Fixing a bad varnish job

8 Nov 2013
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United Kingdom
Hello! I've screwed up varnishing a couple of interior doors in my house, and now I'm puzzling over how to fix it. In my experience, it's best to describe the problem in detail straight off, so bear with me.

We have unfinished pine doors in our house, and we decided to varnish them with a teak-colored water-based varnish. Now, I have varnished and stained wood before, but it was ages ago. So when I applied the varnish to the first door, after 3 coats it looked pretty bad. It was uneven, you could see the brush strokes, some places were darker, others were lighter. It didn't look like blotching, as you see sometimes on pine after staining/varnishing; it just looked like a bad painting job.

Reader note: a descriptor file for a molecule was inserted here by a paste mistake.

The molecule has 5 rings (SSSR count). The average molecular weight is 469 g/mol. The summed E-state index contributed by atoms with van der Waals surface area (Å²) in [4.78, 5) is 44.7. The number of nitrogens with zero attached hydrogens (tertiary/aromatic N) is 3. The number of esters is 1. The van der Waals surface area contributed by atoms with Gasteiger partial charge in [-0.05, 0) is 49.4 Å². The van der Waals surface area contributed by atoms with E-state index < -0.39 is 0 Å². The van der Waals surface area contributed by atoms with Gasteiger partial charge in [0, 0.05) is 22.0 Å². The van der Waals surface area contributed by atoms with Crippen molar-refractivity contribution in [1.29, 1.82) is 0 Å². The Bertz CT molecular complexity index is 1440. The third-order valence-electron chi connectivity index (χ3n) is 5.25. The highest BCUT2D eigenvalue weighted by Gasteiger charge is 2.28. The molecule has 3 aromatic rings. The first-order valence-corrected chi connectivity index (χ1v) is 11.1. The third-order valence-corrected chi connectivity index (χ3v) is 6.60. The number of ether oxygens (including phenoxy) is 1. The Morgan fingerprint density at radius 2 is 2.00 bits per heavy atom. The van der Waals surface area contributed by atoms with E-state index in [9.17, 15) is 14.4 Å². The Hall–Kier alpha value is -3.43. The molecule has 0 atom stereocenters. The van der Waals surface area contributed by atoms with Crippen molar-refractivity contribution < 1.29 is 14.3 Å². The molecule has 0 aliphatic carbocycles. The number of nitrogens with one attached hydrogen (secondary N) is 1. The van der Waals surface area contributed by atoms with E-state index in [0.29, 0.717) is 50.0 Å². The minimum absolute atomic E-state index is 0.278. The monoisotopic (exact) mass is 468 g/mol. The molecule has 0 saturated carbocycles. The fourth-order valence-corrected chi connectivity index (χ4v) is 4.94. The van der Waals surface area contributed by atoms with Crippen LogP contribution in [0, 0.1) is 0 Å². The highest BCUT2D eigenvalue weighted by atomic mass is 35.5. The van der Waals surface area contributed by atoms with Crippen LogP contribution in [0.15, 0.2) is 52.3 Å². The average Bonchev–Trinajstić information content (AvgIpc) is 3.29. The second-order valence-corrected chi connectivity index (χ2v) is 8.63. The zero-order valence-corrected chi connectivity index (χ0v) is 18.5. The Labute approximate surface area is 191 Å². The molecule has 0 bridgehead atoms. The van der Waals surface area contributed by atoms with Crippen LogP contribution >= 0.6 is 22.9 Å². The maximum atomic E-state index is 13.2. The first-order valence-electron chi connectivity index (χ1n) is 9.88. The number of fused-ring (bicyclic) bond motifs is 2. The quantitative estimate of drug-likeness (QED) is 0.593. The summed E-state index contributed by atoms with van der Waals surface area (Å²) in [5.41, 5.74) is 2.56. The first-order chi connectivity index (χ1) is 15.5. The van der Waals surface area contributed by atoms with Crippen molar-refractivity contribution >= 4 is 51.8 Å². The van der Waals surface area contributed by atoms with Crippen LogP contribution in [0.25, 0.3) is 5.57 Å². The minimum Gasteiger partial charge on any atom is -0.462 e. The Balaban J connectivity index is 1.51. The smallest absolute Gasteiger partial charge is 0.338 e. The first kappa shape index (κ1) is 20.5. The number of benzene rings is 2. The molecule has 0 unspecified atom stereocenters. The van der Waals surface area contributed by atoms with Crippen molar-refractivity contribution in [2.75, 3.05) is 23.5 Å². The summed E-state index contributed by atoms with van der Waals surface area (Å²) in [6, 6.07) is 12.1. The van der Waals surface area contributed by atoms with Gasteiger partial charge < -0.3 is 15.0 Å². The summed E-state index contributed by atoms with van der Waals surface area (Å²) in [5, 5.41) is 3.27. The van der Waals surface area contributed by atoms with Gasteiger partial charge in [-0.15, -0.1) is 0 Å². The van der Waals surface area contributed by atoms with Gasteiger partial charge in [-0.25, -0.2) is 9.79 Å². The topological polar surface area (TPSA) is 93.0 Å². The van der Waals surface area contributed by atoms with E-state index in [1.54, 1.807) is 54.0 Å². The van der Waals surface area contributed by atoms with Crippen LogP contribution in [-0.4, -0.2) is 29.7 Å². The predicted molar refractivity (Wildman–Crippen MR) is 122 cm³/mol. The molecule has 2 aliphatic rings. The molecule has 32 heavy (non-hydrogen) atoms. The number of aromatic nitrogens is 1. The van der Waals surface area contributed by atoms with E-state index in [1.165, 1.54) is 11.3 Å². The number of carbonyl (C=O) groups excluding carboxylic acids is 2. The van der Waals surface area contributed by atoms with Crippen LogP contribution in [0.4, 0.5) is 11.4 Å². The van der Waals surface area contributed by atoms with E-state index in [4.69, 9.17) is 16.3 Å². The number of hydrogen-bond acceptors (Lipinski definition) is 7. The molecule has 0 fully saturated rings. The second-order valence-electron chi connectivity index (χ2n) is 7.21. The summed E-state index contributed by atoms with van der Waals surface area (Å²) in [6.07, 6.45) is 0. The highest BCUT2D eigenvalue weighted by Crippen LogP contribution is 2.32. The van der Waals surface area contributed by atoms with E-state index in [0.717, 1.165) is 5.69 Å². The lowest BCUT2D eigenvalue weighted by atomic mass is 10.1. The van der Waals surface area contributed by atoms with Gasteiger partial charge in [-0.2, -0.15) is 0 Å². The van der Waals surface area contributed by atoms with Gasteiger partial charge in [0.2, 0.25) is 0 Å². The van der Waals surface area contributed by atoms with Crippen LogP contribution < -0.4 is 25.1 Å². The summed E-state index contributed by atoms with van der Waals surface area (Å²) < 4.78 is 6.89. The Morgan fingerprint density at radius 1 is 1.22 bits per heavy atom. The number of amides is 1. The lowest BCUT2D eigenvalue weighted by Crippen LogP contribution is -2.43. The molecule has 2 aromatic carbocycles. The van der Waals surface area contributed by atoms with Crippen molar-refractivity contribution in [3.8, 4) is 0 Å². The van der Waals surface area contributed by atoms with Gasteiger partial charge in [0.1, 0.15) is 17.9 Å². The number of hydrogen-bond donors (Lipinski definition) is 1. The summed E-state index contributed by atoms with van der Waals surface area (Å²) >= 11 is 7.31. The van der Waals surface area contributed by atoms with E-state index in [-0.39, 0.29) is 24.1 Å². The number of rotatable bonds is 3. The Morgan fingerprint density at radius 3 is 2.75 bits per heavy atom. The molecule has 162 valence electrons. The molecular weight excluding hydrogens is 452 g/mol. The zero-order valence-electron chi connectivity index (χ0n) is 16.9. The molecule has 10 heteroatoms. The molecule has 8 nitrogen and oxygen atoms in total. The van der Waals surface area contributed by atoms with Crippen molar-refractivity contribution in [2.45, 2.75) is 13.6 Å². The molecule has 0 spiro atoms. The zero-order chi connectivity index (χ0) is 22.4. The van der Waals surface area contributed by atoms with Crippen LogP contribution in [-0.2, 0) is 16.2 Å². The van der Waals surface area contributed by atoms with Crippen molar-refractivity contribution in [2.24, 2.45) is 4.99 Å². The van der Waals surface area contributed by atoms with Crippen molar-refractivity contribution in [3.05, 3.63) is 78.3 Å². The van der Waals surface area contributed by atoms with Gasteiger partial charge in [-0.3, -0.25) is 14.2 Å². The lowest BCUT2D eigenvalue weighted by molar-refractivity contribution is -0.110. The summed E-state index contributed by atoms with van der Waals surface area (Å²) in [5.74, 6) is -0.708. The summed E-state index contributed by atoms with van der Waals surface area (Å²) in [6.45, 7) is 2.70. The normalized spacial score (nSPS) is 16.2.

So naturally, I assumed the problem was in the way I applied the varnish. I looked up some articles on varnishing, and changed my technique significantly. But the second door turned out exactly the same as the first.

So finally I changed the brush. The brush I used at first was a synthetic bristle brush made for painting, and I replaced it with a brush that had "varnishing" in its label. And voila! The varnish went on beautifully on the third door. The color is even, no brush strokes, it's exactly what wanted all along.

But now I'm stuck with the first two doors, which look pretty bad. They've had a week or so to dry now, so the varnish on them is quite hard, and I'd like to avoid sanding it all back down to bare wood.

Does anybody know what I can do to even out the color on the doors? Should I sand it down with a coarse paper as much as I can, and then basically start over? Or is it better to scuff sand with a higher grit sandpaper and do a top coat? Or is there something else I can do?

Thanks in advance!
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Remove the doors, lay on a trestle and belt sand from a low grit (to remove the varnish) to a high grit (to sand smooth).

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